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After successful off-Broadway & Berkeley run, ‘Port Chicago 50’ play comes to San Francisco for Port Chicago blast 74th anniversary commemoration

July 4, 2018

by Ronald Johnson

This scene from “Port Chicago 50” features Black sailors and white commanding officers, reflecting the racially stratified military of 1944.

Dare to remember … It’s July 17 in Port Chicago, California, a cool summer Friday night at a naval munitions terminal 30 miles north of San Francisco. The year is 1944 and World War II is in full swing.

Segregation in the United States is prevalent and African American sailors are being pushed by their commanders to load tons of dangerous missiles and explosives onto two large munition ships. Not one of these men has been properly trained to handle munitions, yet they are given orders and expected to load huge amounts of the highly dangerous cargo as quickly as possible.

At approximately 10:17 p.m., something went terribly wrong. Explosion after explosion! So fierce, it shook the ground with the force of an earthquake, knocking out windows and shaking building as far east as Boulder City, Nevada.

What happened next is even more mind-boggling than the explosion itself. Reading the newspaper reports, you are now treading in waters filled with chaos, anger, blame, finger pointing and, more importantly, guilt.

None of these officers in the higher ranks were willing to take the responsibility for this tragedy. What happened that cool summer night? How did it happen? Why?

Meet the sailors before, during and after that fated night. The dramatic story is told through the eyes of one of the survivors, Freddie Meeks. Come and witness this powerful presentation of “Port Chicago 50.” I dare you!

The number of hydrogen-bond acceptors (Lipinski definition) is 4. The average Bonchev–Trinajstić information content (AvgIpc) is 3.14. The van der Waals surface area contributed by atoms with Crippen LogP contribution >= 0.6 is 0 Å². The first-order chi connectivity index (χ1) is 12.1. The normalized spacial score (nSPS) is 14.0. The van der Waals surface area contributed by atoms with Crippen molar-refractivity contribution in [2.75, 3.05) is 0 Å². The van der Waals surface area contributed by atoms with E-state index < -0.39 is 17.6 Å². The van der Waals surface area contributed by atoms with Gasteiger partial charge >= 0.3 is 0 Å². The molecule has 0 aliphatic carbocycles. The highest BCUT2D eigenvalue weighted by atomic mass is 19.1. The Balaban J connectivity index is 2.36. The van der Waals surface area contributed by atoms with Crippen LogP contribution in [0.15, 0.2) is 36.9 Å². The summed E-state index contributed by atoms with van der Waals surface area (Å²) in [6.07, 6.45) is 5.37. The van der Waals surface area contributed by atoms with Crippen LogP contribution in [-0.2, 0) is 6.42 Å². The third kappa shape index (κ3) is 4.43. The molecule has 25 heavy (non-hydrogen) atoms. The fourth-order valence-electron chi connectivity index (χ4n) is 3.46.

Talking about ‘Port Chicago 50’

“Port Chicago 50” is a story of love for country, the American Dream and a quest for equality and fairness.

“You, your company of actors and designers did an excellent job! It’s the next ‘Soldier Story’ play.” – Woody King Jr., Broadway producer

“The show was riveting!” – Andrew Clarke, NY Braata Productions

“This play is a tribute to what these men endured.” – Linda Armstrong, NY Amsterdam News

“Port Chicago 50 is well written and well played.” – Berkeley Times

‘Port Chicago 50’ performances and Blast Commemoration

“Port Chicago 50” is a must see for everyone! Not only will it be a weekend of historical enlightenment but also a special time of entertainment.

J.D. Hall

The powerful story is co-written by David Shackelford and Dennis Rowe and directed by Dennis Rowe. The show features a powerful group of performers lead by JD Hall of “Spider Man” and “Star Trek: Enterprise” fame, Oren Williams, Walter Fauntleroy, David Shackelford, Darrell Philip, Howard Lockie, CJ Dickinson, Izzy Dixon, Matt Jennings, Brandon Raines and Lyndsey Watkins.

There are two performances only at McKenna Theater in the Creative Arts Building on the San Francisco State University campus, 1600 Holloway Ave., San Francisco.

Show date is Saturday, July 28, 2018, at 3:00 and 8:00 p.m.

General seating tickets are $30 and $35 for VIP seating. Tickets can be purchased online through Eventbrite at www.portchicago50.eventbrite.com. Groups of 20 or more deduct $2.50 off each ticket. To coordinate your group or for additional information, please call 866-514-7250.

The Port Chicago Blast Commemoration begins on Saturday, July 21, at 10 a.m. at the Military Ocean Terminal Concord (MOTCO). For information, contact Friends of Port Chicago via email, at friendsofportchicago@gmail.com or visit the website: www.portchicagomemorial.org.

“Port Chicago 50” uses some strong language. The production is produced by Dennis Rowe Entertainment from Los Angeles, California.

Ronald Johnson can be reached via rowemanempire@hotmail.com.

One thought on “After successful off-Broadway & Berkeley run, ‘Port Chicago 50’ play comes to San Francisco for Port Chicago blast 74th anniversary commemoration

  1. Maat

    Thanks for this play. This event reeks of racism from beginning to end.
    And in addition, like many such government coverups, the deeper you dig, the more horrifying it becomes. From the research of Peter Vogel, writing first in The Black Scholar magazine, and later in a book called "The Last Wave", it was not only a nuclear explosion, but deliberate – the first nuclear test, before Los Alamos.
    See http://www.abovetopsecret.com/forum/thread11091/p

    Reply

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